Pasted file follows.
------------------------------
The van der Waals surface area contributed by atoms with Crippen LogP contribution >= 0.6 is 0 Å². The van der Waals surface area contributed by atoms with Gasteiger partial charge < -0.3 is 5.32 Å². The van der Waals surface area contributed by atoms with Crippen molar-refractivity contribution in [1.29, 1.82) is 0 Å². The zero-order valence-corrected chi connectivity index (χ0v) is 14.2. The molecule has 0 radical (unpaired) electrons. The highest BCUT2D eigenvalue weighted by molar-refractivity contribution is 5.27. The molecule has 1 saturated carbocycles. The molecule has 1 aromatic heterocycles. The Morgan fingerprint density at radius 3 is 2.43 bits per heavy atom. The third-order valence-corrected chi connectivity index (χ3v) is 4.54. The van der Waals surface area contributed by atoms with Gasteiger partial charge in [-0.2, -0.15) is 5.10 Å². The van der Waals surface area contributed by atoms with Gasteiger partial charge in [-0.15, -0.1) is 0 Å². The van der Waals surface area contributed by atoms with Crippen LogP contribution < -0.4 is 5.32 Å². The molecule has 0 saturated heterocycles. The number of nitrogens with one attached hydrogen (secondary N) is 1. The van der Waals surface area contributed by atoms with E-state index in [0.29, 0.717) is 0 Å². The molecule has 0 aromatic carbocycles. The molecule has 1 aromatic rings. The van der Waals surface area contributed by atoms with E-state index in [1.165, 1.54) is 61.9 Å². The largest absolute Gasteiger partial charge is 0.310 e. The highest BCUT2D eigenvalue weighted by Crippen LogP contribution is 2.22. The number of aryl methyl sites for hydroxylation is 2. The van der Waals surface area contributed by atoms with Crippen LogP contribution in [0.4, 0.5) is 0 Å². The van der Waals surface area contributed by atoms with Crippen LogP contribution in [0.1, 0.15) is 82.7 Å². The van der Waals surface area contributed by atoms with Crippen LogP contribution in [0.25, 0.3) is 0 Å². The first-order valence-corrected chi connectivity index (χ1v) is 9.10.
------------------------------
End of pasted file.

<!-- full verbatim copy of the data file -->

The van der Waals surface area contributed by atoms with Crippen LogP contribution >= 0.6 is 0 Å². The van der Waals surface area contributed by atoms with Gasteiger partial charge < -0.3 is 5.32 Å². The van der Waals surface area contributed by atoms with Crippen molar-refractivity contribution in [1.29, 1.82) is 0 Å². The zero-order valence-corrected chi connectivity index (χ0v) is 14.2. The molecule has 0 radical (unpaired) electrons. The highest BCUT2D eigenvalue weighted by molar-refractivity contribution is 5.27. The molecule has 1 saturated carbocycles. The molecule has 1 aromatic heterocycles. The Morgan fingerprint density at radius 3 is 2.43 bits per heavy atom. The third-order valence-corrected chi connectivity index (χ3v) is 4.54. The van der Waals surface area contributed by atoms with Gasteiger partial charge in [-0.2, -0.15) is 5.10 Å². The van der Waals surface area contributed by atoms with Gasteiger partial charge in [-0.15, -0.1) is 0 Å². The van der Waals surface area contributed by atoms with Crippen LogP contribution < -0.4 is 5.32 Å². The molecule has 0 saturated heterocycles. The number of nitrogens with one attached hydrogen (secondary N) is 1. The van der Waals surface area contributed by atoms with E-state index in [0.29, 0.717) is 0 Å². The molecule has 0 aromatic carbocycles. The molecule has 1 aromatic rings. The van der Waals surface area contributed by atoms with E-state index in [1.165, 1.54) is 61.9 Å². The largest absolute Gasteiger partial charge is 0.310 e. The highest BCUT2D eigenvalue weighted by Crippen LogP contribution is 2.22. The number of aryl methyl sites for hydroxylation is 2. The van der Waals surface area contributed by atoms with Crippen LogP contribution in [0.4, 0.5) is 0 Å². The van der Waals surface area contributed by atoms with Crippen LogP contribution in [0.1, 0.15) is 82.7 Å². The van der Waals surface area contributed by atoms with Crippen LogP contribution in [0.25, 0.3) is 0 Å². The first-order valence-corrected chi connectivity index (χ1v) is 9.10.